Shiur for parashas Shemot 5780
“No man repenteth him of his wickedness, saying: ‘What have I done?’ Every one turneth away in his course, as a horse that rusheth headlong in the battle.”
– Jeremiah 8:6, JPS 1917 Tanach
The Ramchal notes in his book, entitled, Mesillas Yesharim – the Path of the Just – that most people, who do not reflect upon the nature of their ways, in thought, speech and deed, are comparable to “a horse that rusheth headlong in the battle” (Jeremiah 8:6), an analogy for those who do not repent of their aveiros (transgressions).
The unrepentant continue in their recalcitrant ways, bringing them closer to the edge of danger, as their misdeeds increase until they are brought face to face with the enemy (the yetzer harah). In contrast, those who do teshuvah (repentance), in stride with the discernment, granted to them by H’Shem, will prevent the occurrence of aveirah upon aveirah (sin upon sin), thus taking the reins of a runaway horse, so to speak, before their animal soul leads them totally astray.
The task of man, b’tzelim Elokim, created in G-d’s image, is to follow a path of righteousness, countering the animal soul, otherwise known as the yetzer hara or evil inclination, that makes an attempt to derail his efforts to serve H’Shem.
Ramchal advocates heshbon hanefesh – an accounting of the soul – to be made every day, in order to bring the conscious individual closer to his true self, by repenting of his sins, and seeking atonement on a daily basis, with a heartfelt attempt to search his soul. Ideally, the search would include minor and major transgressions, as well as what King David referred to as the sins of the heels, the aveiros (transgressions) that most people trample upon, so to speak, that is they disregard these aveiros, as if they are to little to be of consequence. Yet, Dovid HaMelech himself was concerned that these type of sins might keep him out of Gan Eden.
When B’nei Yisrael walked three days into the wilderness after leaving Mitzraim (Egypt),they were faced with the prospect of an immediate encounter with Pharaoh’s army, whose charioteers had caught up to the Children of Israel, encamped at the Sea of Reeds. There was no leeway for hesitation, when a path was provided through the waters of the sea for B’nei Yisrael. They were granted passage along a path upon the seabed, swept dry by an East wind. Likewise, there should be no hesitation in our efforts when we are shown a way to escape from aveiros (sins). The yetzer harah (evil inclination) may pursue us; however, H’Shem will show us the way to freedom.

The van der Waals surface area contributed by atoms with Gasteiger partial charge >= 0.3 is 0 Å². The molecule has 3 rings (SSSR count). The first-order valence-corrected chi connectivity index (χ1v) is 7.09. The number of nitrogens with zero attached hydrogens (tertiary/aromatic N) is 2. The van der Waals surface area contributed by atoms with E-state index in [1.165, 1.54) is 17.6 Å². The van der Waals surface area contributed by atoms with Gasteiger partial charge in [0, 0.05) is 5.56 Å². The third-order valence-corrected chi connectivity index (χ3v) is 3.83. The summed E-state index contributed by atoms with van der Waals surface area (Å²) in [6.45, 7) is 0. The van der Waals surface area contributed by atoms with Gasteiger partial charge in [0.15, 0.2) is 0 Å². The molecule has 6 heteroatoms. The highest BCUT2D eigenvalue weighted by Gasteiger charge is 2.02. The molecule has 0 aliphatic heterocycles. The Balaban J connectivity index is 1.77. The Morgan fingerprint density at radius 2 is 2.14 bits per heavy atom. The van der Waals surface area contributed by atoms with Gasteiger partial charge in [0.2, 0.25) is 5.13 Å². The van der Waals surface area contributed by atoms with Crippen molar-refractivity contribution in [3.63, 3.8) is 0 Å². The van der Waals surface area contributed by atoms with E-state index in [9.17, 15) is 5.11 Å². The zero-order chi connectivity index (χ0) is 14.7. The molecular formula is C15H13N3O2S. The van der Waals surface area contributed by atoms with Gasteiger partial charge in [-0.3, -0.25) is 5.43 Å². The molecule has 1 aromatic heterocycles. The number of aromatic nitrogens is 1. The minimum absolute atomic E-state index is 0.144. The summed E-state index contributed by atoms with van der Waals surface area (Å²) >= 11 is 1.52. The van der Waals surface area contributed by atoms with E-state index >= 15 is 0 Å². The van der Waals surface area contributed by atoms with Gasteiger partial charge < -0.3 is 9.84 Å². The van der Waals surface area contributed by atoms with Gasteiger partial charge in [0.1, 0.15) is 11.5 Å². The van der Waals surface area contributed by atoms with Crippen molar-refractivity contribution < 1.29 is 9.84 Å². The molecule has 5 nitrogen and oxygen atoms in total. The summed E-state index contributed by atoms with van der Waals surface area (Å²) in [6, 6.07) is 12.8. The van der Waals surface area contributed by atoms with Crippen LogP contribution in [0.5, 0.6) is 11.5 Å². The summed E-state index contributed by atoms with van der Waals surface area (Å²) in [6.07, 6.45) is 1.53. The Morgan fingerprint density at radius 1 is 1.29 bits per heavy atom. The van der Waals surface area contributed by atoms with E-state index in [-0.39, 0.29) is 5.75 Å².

Where did the path to freedom begin for B’nei Yisrael? A glimmer of light shone upon the darkest days of captivity when “when they heard that the L-RD had remembered the children of Israel, and that He had seen their affliction, then they bowed their heads and worshipped” (Exodus 4:31, JPS 1917 Tanach). Despite their harsh circumstances, they found hope in the message of the redeemer, who conferred to them that G-d had surely remembered, otherwise translated as “visited” them – yifkod pekodti – the same words that had been passed along the generations, since the time when Joseph told his brothers that G-d would surely visit them and bring them out of Egypt into the Promised Land (see Genesis 50:25).
In like manner, G-d will answer our heartfelt prayers for help with the challenges we face in life in due time. Along the way, He will bring us into covenant relationship to Him, wherein we may start anew on the derech (path) of righteousness. Like B’nei Yisrael, who had sunk to the forty-ninth level of impurity, before redemption, we can be freed from the muck and mire of our life, by taking the first step, like Nachson who walked into the Sea of Reeds, even before the sea actually parted.